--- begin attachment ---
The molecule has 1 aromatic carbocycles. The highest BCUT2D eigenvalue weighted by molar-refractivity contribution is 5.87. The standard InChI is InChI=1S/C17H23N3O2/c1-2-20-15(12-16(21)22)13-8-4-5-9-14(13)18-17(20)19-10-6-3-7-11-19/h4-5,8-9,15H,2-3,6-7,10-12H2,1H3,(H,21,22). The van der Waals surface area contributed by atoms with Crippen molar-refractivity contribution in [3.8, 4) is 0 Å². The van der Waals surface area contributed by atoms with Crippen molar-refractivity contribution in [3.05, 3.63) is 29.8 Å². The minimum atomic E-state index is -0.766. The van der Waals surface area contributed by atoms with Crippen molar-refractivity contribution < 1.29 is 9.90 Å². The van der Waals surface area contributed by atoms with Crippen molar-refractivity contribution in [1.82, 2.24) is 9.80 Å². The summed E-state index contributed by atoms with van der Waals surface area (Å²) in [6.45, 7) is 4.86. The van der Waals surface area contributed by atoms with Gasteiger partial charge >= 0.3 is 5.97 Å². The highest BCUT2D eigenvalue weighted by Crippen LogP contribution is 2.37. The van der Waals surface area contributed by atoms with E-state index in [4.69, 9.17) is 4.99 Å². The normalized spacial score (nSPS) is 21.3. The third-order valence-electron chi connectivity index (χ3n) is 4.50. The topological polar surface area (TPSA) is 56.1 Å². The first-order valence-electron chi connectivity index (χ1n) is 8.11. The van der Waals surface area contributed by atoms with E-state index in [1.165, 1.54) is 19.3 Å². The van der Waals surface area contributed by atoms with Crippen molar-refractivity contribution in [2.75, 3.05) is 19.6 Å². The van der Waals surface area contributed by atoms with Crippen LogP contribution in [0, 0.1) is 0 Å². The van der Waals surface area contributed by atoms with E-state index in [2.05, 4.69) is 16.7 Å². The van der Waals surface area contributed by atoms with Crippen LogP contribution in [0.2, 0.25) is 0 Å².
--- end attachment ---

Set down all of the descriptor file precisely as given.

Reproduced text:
The molecule has 1 aromatic carbocycles. The highest BCUT2D eigenvalue weighted by molar-refractivity contribution is 5.87. The standard InChI is InChI=1S/C17H23N3O2/c1-2-20-15(12-16(21)22)13-8-4-5-9-14(13)18-17(20)19-10-6-3-7-11-19/h4-5,8-9,15H,2-3,6-7,10-12H2,1H3,(H,21,22). The van der Waals surface area contributed by atoms with Crippen molar-refractivity contribution in [3.8, 4) is 0 Å². The van der Waals surface area contributed by atoms with Crippen molar-refractivity contribution in [3.05, 3.63) is 29.8 Å². The minimum atomic E-state index is -0.766. The van der Waals surface area contributed by atoms with Crippen molar-refractivity contribution < 1.29 is 9.90 Å². The van der Waals surface area contributed by atoms with Crippen molar-refractivity contribution in [1.82, 2.24) is 9.80 Å². The summed E-state index contributed by atoms with van der Waals surface area (Å²) in [6.45, 7) is 4.86. The van der Waals surface area contributed by atoms with Gasteiger partial charge >= 0.3 is 5.97 Å². The highest BCUT2D eigenvalue weighted by Crippen LogP contribution is 2.37. The van der Waals surface area contributed by atoms with E-state index in [4.69, 9.17) is 4.99 Å². The normalized spacial score (nSPS) is 21.3. The third-order valence-electron chi connectivity index (χ3n) is 4.50. The topological polar surface area (TPSA) is 56.1 Å². The first-order valence-electron chi connectivity index (χ1n) is 8.11. The van der Waals surface area contributed by atoms with E-state index in [1.165, 1.54) is 19.3 Å². The van der Waals surface area contributed by atoms with Crippen molar-refractivity contribution in [2.75, 3.05) is 19.6 Å². The van der Waals surface area contributed by atoms with Crippen LogP contribution in [0, 0.1) is 0 Å². The van der Waals surface area contributed by atoms with E-state index in [2.05, 4.69) is 16.7 Å². The van der Waals surface area contributed by atoms with Crippen LogP contribution in [0.2, 0.25) is 0 Å².